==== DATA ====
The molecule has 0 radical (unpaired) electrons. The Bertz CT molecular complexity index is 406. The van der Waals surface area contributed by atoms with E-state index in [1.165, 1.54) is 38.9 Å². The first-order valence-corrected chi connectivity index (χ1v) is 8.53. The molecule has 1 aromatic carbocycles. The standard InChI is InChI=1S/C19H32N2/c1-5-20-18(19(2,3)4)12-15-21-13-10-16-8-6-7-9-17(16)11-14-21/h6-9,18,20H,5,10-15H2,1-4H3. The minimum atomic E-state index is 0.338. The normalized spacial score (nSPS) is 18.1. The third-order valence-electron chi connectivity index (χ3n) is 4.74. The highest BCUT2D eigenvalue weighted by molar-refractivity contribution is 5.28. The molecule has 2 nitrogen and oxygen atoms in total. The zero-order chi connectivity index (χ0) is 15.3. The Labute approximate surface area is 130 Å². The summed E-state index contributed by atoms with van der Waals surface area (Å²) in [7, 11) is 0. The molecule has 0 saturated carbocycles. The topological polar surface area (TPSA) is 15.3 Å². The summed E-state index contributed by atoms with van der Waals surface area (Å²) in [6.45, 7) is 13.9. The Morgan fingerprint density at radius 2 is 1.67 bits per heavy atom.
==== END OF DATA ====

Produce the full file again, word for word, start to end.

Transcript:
The molecule has 0 radical (unpaired) electrons. The Bertz CT molecular complexity index is 406. The van der Waals surface area contributed by atoms with E-state index in [1.165, 1.54) is 38.9 Å². The first-order valence-corrected chi connectivity index (χ1v) is 8.53. The molecule has 1 aromatic carbocycles. The standard InChI is InChI=1S/C19H32N2/c1-5-20-18(19(2,3)4)12-15-21-13-10-16-8-6-7-9-17(16)11-14-21/h6-9,18,20H,5,10-15H2,1-4H3. The minimum atomic E-state index is 0.338. The normalized spacial score (nSPS) is 18.1. The third-order valence-electron chi connectivity index (χ3n) is 4.74. The highest BCUT2D eigenvalue weighted by molar-refractivity contribution is 5.28. The molecule has 2 nitrogen and oxygen atoms in total. The zero-order chi connectivity index (χ0) is 15.3. The Labute approximate surface area is 130 Å². The summed E-state index contributed by atoms with van der Waals surface area (Å²) in [7, 11) is 0. The molecule has 0 saturated carbocycles. The topological polar surface area (TPSA) is 15.3 Å². The summed E-state index contributed by atoms with van der Waals surface area (Å²) in [6.45, 7) is 13.9. The Morgan fingerprint density at radius 2 is 1.67 bits per heavy atom.